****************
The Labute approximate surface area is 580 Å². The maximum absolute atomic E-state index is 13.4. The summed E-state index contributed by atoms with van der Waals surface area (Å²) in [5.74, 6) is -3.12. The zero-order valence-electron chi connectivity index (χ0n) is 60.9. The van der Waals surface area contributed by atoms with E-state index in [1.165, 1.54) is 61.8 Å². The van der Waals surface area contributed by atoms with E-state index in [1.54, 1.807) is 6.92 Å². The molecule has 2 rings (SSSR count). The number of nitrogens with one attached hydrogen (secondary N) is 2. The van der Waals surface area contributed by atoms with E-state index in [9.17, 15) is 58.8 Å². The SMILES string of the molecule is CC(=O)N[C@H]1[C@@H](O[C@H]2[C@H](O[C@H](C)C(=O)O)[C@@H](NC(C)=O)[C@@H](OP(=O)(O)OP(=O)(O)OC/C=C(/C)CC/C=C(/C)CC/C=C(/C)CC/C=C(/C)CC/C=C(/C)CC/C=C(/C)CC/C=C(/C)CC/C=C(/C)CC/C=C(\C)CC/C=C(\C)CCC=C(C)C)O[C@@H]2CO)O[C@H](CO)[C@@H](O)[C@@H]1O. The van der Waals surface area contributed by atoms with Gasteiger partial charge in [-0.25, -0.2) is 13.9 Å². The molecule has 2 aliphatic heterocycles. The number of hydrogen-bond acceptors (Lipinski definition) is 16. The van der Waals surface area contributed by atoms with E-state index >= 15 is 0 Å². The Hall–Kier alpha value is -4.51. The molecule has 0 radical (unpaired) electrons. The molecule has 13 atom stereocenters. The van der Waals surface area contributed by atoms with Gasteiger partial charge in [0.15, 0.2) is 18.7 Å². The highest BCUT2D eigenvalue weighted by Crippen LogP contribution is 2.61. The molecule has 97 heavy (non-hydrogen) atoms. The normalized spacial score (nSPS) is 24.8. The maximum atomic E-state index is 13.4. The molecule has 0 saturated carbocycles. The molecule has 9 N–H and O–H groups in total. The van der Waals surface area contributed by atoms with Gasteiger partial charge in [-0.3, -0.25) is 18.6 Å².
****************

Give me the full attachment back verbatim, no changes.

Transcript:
The Labute approximate surface area is 580 Å². The maximum absolute atomic E-state index is 13.4. The summed E-state index contributed by atoms with van der Waals surface area (Å²) in [5.74, 6) is -3.12. The zero-order valence-electron chi connectivity index (χ0n) is 60.9. The van der Waals surface area contributed by atoms with E-state index in [1.165, 1.54) is 61.8 Å². The van der Waals surface area contributed by atoms with E-state index in [1.54, 1.807) is 6.92 Å². The molecule has 2 rings (SSSR count). The number of nitrogens with one attached hydrogen (secondary N) is 2. The van der Waals surface area contributed by atoms with E-state index in [9.17, 15) is 58.8 Å². The SMILES string of the molecule is CC(=O)N[C@H]1[C@@H](O[C@H]2[C@H](O[C@H](C)C(=O)O)[C@@H](NC(C)=O)[C@@H](OP(=O)(O)OP(=O)(O)OC/C=C(/C)CC/C=C(/C)CC/C=C(/C)CC/C=C(/C)CC/C=C(/C)CC/C=C(/C)CC/C=C(/C)CC/C=C(/C)CC/C=C(\C)CC/C=C(\C)CCC=C(C)C)O[C@@H]2CO)O[C@H](CO)[C@@H](O)[C@@H]1O. The van der Waals surface area contributed by atoms with Gasteiger partial charge in [-0.25, -0.2) is 13.9 Å². The molecule has 2 aliphatic heterocycles. The number of hydrogen-bond acceptors (Lipinski definition) is 16. The van der Waals surface area contributed by atoms with E-state index >= 15 is 0 Å². The Hall–Kier alpha value is -4.51. The molecule has 0 radical (unpaired) electrons. The molecule has 13 atom stereocenters. The van der Waals surface area contributed by atoms with Gasteiger partial charge in [0.15, 0.2) is 18.7 Å². The highest BCUT2D eigenvalue weighted by Crippen LogP contribution is 2.61. The molecule has 97 heavy (non-hydrogen) atoms. The normalized spacial score (nSPS) is 24.8. The maximum atomic E-state index is 13.4. The molecule has 0 saturated carbocycles. The molecule has 9 N–H and O–H groups in total. The van der Waals surface area contributed by atoms with Gasteiger partial charge in [-0.3, -0.25) is 18.6 Å².